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Longer life drives long term care premiums
Wednesday - 8/10/2011, 4:28pm EDT
By Ruben Gomez
Federal News Radio
Longer life spans and limited competition may have driven up premium costs under the Federal Long Term Care Insurance Program (FLTCIP).
"When setting premiums for the second contract period, [FLTCIP carrier John Hancock Life Insurance Company] updated FLTCIP's assumptions to reflect an expectation that a larger portion of enrollees will voluntarily maintain their coverage longer and will live longer than initially expected," according to the Government Accountability Office (GAO).
On average, premiums increased 14 percent, or $16 per month, but some enrollees experienced 38 percent hikes, or $41 per month, GAO said.
The second contract period began in 2009, after the Office of Personnel Management (OPM) announced a seven-year deal with John Hancock. The company began providing long term care insurance to federal employees and retirees in 2002, when FLTCIP began.
Later in the decade, when the contract became available for renewal, John Hancock was among only a few carriers that expressed interest in providing insurance under FLTCIP.
"Some carriers wanted to grow their long-term care insurance business at a slower pace, which detracted from their interest in FLTCIP," GAO said. "At the time of FLTCIP's second contract, factors relating to the program's history had the second-most significant influence on carriers' interest, and generally detracted from it as a result of FLTCIP's need for a premium increase and concerns about transitioning a large, complex program from another carrier."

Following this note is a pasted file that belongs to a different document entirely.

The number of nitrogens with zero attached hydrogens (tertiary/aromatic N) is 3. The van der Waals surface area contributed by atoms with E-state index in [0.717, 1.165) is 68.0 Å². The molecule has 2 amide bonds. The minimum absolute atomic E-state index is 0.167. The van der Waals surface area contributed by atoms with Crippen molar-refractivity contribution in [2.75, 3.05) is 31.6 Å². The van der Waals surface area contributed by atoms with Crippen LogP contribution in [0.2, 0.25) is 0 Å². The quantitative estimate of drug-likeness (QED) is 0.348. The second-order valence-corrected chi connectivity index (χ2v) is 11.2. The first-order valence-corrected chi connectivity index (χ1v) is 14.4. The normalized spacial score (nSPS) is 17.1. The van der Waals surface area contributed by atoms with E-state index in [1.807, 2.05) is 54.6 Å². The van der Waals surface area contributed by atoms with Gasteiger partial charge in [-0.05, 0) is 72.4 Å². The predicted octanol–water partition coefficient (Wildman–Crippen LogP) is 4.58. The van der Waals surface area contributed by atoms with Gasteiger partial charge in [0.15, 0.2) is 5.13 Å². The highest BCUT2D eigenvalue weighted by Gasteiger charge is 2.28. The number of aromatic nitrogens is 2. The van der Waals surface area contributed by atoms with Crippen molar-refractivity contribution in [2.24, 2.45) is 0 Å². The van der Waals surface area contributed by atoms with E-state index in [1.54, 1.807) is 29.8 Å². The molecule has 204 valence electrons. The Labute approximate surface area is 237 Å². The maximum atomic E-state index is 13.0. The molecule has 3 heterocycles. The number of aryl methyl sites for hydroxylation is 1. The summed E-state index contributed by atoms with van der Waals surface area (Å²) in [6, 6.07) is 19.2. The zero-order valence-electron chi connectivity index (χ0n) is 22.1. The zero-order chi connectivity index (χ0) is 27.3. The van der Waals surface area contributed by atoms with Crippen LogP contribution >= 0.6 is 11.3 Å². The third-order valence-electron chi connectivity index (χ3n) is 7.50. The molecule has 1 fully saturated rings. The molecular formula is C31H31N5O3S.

More than 220,000 people had purchased insurance under FLTCIP, as of April 30, 2011, according to a statement from Sens. Herb Kohl (D-Wis.) and Daniel Akaka (D-Hawaii), two of six lawmakers who requested the GAO study.
To limit premium hikes, FLTCIP offered enrollees the option to change their benefits, GAO said. About half of those facing an increase made no changes.
"The rate increases raised serious concerns about the management of the Federal Long Term Care Insurance Program and poor OPM oversight and communication with enrollees," Akaka said, "I am pleased that this report shows a renewed commitment at OPM to effectively oversee this program and to make sure federal employees have accurate information about their benefits and the strength of the program."